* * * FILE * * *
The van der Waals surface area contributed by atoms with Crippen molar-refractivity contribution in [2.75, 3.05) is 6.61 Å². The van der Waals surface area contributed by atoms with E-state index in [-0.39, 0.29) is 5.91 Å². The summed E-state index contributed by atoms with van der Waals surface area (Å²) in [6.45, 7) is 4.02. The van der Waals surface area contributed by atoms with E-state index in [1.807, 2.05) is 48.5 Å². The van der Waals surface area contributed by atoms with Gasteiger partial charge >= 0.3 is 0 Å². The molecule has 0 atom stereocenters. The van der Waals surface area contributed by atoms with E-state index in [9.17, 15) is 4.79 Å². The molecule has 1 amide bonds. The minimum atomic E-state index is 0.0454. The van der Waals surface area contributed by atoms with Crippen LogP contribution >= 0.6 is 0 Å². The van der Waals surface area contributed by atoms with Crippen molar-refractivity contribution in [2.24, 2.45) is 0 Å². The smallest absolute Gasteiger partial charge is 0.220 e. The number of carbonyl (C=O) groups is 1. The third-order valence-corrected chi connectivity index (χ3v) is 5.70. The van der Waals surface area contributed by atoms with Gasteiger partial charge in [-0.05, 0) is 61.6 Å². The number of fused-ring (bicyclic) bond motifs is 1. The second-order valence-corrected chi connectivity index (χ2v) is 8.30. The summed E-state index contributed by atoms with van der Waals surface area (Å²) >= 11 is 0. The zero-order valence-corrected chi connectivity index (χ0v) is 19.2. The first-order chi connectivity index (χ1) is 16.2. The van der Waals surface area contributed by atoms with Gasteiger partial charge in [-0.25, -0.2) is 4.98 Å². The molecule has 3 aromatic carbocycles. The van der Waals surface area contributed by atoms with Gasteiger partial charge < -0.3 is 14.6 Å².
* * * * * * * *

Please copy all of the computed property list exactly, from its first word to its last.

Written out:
The van der Waals surface area contributed by atoms with Crippen molar-refractivity contribution in [2.75, 3.05) is 6.61 Å². The van der Waals surface area contributed by atoms with E-state index in [-0.39, 0.29) is 5.91 Å². The summed E-state index contributed by atoms with van der Waals surface area (Å²) in [6.45, 7) is 4.02. The van der Waals surface area contributed by atoms with E-state index in [1.807, 2.05) is 48.5 Å². The van der Waals surface area contributed by atoms with Gasteiger partial charge >= 0.3 is 0 Å². The molecule has 0 atom stereocenters. The van der Waals surface area contributed by atoms with E-state index in [9.17, 15) is 4.79 Å². The molecule has 1 amide bonds. The minimum atomic E-state index is 0.0454. The van der Waals surface area contributed by atoms with Crippen LogP contribution >= 0.6 is 0 Å². The van der Waals surface area contributed by atoms with Crippen molar-refractivity contribution in [2.24, 2.45) is 0 Å². The smallest absolute Gasteiger partial charge is 0.220 e. The number of carbonyl (C=O) groups is 1. The third-order valence-corrected chi connectivity index (χ3v) is 5.70. The van der Waals surface area contributed by atoms with Gasteiger partial charge in [-0.05, 0) is 61.6 Å². The number of fused-ring (bicyclic) bond motifs is 1. The second-order valence-corrected chi connectivity index (χ2v) is 8.30. The summed E-state index contributed by atoms with van der Waals surface area (Å²) >= 11 is 0. The zero-order valence-corrected chi connectivity index (χ0v) is 19.2. The first-order chi connectivity index (χ1) is 16.2. The van der Waals surface area contributed by atoms with Gasteiger partial charge in [-0.25, -0.2) is 4.98 Å². The molecule has 3 aromatic carbocycles. The van der Waals surface area contributed by atoms with Gasteiger partial charge < -0.3 is 14.6 Å².